Meet 2nd Street
After days of observing the construction and change taking place on 1st Street, it is noticeably different to wander down 2nd Street where life is much more peaceful in comparison. Pavement eventually gives way to wide cobblestone as 2nd becomes the artists’ haven of Bond Street, a short extension of 2nd ending at Broadway. Contrasting the architectural structures, beautiful greenery on walkways, windowsills, and by restaurant seating gives this street an urban-meets-agriculture vibe. To add to the intrigue, 2nd Street shares with 1st Street and Great Jones that quirky flipped numbering system.
Though there are far fewer retail spaces than on 1st street, we were totally entertained by what 2nd Street’s establishments had to offer: from a bookstore dedicated to photography (Dashwood Books) to shoe art (United Nude). Many talented artists and writers once called this side street home, and several prominent New Yorkers are buried at New York City Marble Cemetery, a landmark site.
The tense climate between older residents and newcomers is not as palpable here as compared to 1st, which may explain why there is still a nostalgic feel when walking this street. Long gone are the beatniks, punk rockers and anarchists of the past, and in their place we had the pleasure of meeting today’s immigrants and artists who are staying true to their crafts on 2nd Street. We found hookah bars and authentic Eastern European goods, the Anthology Film Archives housed in a 1920’s courthouse, several notable Italian wine bars and restaurants, Kenkeleba House, which has one of the largest African American art collections in the country, John Derian’s three novelty shops filled with his own découpage glassware and an array of other quirky gift ideas, and Bonnie Slotnick whose antique cookbook shop is both homey and nostalgic.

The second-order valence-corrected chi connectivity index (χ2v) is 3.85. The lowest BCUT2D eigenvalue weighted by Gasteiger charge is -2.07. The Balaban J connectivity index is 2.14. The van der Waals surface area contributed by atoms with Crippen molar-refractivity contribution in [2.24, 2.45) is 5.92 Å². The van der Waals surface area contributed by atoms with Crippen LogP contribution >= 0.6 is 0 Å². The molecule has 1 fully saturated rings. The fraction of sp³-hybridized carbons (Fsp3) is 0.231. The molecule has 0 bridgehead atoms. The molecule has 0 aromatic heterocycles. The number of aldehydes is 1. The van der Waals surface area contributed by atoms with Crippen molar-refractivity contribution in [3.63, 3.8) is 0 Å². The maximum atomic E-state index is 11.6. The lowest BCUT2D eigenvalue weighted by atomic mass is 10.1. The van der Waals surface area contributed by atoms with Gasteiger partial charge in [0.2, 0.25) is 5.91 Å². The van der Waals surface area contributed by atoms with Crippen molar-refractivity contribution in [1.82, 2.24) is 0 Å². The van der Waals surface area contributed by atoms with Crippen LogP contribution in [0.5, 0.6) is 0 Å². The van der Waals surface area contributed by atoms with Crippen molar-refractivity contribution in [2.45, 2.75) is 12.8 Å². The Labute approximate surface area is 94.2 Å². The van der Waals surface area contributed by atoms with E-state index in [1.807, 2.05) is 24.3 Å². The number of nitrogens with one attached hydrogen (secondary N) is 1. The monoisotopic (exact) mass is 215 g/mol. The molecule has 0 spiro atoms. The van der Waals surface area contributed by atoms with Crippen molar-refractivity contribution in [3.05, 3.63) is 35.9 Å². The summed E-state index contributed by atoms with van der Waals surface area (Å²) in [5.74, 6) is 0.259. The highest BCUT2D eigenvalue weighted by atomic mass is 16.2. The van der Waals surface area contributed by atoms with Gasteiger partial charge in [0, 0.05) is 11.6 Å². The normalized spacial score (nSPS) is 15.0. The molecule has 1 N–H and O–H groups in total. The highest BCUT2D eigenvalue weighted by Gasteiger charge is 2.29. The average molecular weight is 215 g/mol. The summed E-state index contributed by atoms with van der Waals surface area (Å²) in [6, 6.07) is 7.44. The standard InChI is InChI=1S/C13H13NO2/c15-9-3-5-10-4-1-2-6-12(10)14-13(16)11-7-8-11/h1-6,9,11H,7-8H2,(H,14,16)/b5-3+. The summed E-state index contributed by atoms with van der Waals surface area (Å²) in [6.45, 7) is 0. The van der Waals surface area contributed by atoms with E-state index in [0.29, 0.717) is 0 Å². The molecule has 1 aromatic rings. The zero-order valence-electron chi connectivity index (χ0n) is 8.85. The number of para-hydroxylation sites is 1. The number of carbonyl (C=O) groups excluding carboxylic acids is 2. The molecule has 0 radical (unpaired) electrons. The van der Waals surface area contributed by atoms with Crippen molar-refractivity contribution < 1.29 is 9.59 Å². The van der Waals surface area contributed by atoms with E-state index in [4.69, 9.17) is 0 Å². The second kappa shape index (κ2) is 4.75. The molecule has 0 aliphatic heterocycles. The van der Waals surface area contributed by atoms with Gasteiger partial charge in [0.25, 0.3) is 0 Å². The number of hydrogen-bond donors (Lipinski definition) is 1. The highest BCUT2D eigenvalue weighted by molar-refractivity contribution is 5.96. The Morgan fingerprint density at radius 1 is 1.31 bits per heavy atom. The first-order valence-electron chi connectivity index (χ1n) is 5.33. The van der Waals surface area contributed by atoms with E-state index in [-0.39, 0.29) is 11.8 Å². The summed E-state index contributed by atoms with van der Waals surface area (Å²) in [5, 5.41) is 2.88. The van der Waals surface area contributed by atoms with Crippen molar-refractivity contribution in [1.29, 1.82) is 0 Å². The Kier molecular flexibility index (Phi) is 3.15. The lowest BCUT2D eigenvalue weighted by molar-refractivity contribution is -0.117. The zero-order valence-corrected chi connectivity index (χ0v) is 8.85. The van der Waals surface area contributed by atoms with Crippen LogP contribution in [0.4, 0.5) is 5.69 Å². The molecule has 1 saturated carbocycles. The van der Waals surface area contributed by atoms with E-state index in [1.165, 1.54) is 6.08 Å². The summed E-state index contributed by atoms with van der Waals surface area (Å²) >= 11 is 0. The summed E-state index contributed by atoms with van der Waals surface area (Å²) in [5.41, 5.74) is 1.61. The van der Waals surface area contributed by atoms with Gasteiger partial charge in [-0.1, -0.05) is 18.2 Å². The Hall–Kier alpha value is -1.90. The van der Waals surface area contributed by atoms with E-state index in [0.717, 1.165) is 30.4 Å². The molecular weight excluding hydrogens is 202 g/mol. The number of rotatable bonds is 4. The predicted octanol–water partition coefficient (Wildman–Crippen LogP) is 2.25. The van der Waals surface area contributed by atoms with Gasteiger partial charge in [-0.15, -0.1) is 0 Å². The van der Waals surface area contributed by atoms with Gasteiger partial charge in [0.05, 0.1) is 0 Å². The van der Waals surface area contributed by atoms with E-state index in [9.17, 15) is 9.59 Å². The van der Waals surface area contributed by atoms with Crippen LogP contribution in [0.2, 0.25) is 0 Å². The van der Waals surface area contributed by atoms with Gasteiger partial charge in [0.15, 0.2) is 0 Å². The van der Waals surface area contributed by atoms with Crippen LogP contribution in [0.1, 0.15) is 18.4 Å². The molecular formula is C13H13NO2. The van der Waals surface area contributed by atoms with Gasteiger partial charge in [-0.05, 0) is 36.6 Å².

Trendy Bond Street is an extension of 2nd Street with multi-million dollar apartments, remarkable architecture, celebrity sightings and swanky establishments. Artists such as Andy Warhol, Robert Rauschenberg, Jean-Michel Basquiat, Chuck Close and so many others once made, or continue to make, their home here. It is clear to us that what the West Village has in literary figures, the East Village and Noho have in avant-garde artists. All of which makes a stroll down 2nd Street — even if only to admire the art and architecture and take in the old-world charm in the air — worth every step from Avenue D to Broadway.